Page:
On Location: APA 2011, Boston

http://video.ted.com/assets/player/swf/EmbedPlayer.swf “Revolutions in science are preceded by revolutions in measurement.” – Benjamin de la Pena

Technology Infrastructure and Planning Session

As I mentioned in my last post, I’ve spent the last few days in Boston at the American Planning Association’s annual conference.  I wanted to write one post focused on a session I attended on Monday, entitled Technology Infrastructure and Planning.

With speakers from IBM, CISCO, and the Rockefeller Foundation, I wasn’t sure exactly what to expect, given that this is a planning conference.  However, as readers of this blog will know, I am very interested in the nexus of urban planning and technology, and to my pleasant surprise, this session did not disappoint.  It was probably the most thought-provoking session I attended all weekend.  Readers may want to refer to a previous blog post on “corporate planning” to learn about the planning-related initiatives of CISCO, IBM, and others. Gordon Feller of CISCO emphasized that as technology progresses and infiltrates city management further and further, we will experience a profound shift in the role of planners specifically and of government in general.  All of the speakers mentioned the concept of ERP – enterprise resource planning.  These are technology systems currently in place and used heavily by large corporations to manage and track their operations.  The speakers posited that soon we will have ERP for cities (both IBM and CISCO are currently working on it).

The implication of this is that planners will need to be extremely data savvy.  In the near term, planners could have access to extremely rich and structured data in real-time – strong evidence to defend or refute particular stakeholders’ beliefs.  In the long term, the possibilities are both amazing and frightening.  There will be a need for stronger public-private partnerships, with private companies providing and constructing the physical infrastructure (fiber optic cables, monitoring devices, etc.) and the public sector managing the data and leveraging it for decision making in ways we have yet to imagine.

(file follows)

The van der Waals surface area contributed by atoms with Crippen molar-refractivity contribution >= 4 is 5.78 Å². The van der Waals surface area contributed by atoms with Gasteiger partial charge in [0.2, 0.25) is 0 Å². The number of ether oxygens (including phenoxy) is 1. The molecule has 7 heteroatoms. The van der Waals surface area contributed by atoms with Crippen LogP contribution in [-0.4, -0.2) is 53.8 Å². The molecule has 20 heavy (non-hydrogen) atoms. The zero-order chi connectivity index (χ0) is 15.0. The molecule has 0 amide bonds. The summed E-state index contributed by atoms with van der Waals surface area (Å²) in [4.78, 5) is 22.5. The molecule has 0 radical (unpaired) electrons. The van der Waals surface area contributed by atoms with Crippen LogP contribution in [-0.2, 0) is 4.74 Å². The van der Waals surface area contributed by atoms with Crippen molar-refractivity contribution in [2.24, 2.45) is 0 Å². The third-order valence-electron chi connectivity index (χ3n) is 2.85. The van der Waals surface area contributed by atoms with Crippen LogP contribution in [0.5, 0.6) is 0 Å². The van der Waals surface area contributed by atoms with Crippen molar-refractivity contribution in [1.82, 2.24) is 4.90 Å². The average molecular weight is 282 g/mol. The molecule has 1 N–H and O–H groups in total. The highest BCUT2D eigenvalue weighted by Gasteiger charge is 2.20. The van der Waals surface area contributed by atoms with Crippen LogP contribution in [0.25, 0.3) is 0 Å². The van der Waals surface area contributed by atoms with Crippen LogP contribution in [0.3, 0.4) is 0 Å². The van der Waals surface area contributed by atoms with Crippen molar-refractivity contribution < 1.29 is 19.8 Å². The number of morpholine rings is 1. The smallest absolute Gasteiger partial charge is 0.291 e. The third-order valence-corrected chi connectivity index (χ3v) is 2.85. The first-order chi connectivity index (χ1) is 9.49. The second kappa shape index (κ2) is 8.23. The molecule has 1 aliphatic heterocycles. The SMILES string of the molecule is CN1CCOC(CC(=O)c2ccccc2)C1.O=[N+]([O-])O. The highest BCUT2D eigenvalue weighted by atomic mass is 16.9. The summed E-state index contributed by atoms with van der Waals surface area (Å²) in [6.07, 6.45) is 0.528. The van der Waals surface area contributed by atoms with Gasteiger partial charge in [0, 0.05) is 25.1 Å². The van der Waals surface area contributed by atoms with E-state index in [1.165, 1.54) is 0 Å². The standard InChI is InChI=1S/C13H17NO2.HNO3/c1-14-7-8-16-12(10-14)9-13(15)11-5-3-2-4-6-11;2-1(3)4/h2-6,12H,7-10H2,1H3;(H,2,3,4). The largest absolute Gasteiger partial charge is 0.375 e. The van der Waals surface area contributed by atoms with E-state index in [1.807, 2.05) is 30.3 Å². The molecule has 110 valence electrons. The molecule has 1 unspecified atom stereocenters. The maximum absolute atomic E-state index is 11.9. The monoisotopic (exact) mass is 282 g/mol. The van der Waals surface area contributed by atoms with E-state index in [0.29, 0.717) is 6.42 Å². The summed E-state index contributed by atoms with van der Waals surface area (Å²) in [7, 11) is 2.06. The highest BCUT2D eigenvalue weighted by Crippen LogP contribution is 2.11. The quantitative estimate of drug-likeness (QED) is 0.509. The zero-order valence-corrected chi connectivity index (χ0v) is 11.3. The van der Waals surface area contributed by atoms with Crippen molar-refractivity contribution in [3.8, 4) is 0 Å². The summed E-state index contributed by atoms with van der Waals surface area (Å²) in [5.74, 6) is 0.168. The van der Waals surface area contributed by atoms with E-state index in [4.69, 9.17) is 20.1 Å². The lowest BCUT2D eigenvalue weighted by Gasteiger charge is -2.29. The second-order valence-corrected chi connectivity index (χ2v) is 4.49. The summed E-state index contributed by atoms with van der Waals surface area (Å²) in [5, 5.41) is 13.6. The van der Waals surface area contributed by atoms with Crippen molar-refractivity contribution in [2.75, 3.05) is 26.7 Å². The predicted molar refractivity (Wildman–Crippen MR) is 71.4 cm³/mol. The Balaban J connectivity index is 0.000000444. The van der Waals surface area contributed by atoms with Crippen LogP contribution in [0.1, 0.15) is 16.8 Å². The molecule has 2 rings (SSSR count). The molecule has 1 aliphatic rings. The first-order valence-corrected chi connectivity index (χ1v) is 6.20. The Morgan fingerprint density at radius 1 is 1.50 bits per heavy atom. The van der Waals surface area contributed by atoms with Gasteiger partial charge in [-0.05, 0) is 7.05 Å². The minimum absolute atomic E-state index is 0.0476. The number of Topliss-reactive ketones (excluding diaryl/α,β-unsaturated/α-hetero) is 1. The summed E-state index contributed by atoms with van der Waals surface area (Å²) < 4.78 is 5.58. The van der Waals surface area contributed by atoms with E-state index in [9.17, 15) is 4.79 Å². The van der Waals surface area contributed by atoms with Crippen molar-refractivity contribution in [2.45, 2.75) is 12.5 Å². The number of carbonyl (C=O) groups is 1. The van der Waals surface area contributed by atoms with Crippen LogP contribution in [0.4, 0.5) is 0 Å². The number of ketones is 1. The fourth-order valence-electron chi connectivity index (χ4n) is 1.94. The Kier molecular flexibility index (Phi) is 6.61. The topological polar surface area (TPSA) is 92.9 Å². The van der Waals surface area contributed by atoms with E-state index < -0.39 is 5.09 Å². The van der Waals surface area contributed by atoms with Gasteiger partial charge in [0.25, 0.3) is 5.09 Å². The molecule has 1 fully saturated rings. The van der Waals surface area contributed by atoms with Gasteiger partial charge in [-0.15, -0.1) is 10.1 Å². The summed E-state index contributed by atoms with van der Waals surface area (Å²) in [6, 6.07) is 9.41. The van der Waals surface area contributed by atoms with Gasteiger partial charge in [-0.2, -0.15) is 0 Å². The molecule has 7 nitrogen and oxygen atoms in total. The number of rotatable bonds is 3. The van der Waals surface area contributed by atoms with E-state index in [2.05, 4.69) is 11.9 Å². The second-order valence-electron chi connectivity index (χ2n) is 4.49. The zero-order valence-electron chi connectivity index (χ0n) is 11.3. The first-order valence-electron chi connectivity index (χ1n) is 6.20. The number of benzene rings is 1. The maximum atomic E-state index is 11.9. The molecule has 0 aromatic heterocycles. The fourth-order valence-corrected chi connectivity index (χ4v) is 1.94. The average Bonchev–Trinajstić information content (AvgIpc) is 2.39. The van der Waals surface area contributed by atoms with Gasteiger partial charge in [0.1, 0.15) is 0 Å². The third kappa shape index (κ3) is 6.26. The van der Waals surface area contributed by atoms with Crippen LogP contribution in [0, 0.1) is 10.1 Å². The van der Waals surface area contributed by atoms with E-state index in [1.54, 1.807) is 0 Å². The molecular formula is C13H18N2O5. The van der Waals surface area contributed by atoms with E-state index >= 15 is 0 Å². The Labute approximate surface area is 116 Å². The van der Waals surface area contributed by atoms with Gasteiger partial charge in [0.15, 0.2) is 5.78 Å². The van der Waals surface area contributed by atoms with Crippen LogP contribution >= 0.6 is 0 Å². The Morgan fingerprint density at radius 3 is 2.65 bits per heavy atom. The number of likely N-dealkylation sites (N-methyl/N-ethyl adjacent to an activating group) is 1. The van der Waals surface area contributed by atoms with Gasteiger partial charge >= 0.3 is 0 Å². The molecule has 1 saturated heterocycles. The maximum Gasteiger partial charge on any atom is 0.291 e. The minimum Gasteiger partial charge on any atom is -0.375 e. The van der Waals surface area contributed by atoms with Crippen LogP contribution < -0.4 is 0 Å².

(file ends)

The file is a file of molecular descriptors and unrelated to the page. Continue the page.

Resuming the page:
That said, several early examples already do exist.  CISCO is actually constructing its own smart city in Korea – Songdo.  This is similar to Masdar City, which we previously covered.  Barcelona has designated a sector of the city as an innovation lab (22@Barcelona), where smart city concepts are tested in real time.  In 2005, Bill Clinton challenged cities to minimize their carbon footprint by making planning an integral aspect of the solution.  CISCO conducted pilots in three worldwide cities as part of its associated Connected Urban Development program: Seoul, Amsterdam, and San Francisco.  Urban Ecomap was one of the products of that program.  Blaise Aguera of Microsoft Bing demonstrates in this TEDx talk how his company is producing augmented reality maps, which have many applications for planning including data collection, community engagement, and visualization.

John Tolva, the speaker from IBM, took a reverse approach and highlighted examples of how technologists could learn from the experiences of planners and the built environment.  He emphasized a few key learnings: throughput is not connectivity; it’s easy to confuse the use of a system with the need for a system; data alone is not sufficient for problem solving, but combined with an involved community it just may be.

Benjamin de la Pena of the Rockefeller Foundation also gave an extremely insightful presentation, closing out with some cautionary notes.  I will name a few.  The reliance on data and technology may undermine our own best interests – it can be systematically exclusionary as was exemplified as far back as Athens, Greece in its democratization process.  Some of our most ambitious feats have also turned out to be great failures on certain dimensions – he cited our highway system as connecting our country but dividing our neighborhoods.  Red lining was also data driven, hardly something to be proud of.  Data literacy and transparency will be of the utmost importance: citizens must be able to trust that city managers have their best interest in mind, providing information that is not purposefully hiding misleading but rather empowering.

As a graduate student in planning, I’ll be paying heightened attention to the progress in technology infrastructure in cities and the public-private relationships that will result.  It has great implications for my, and our, future.

-Terra Curtis

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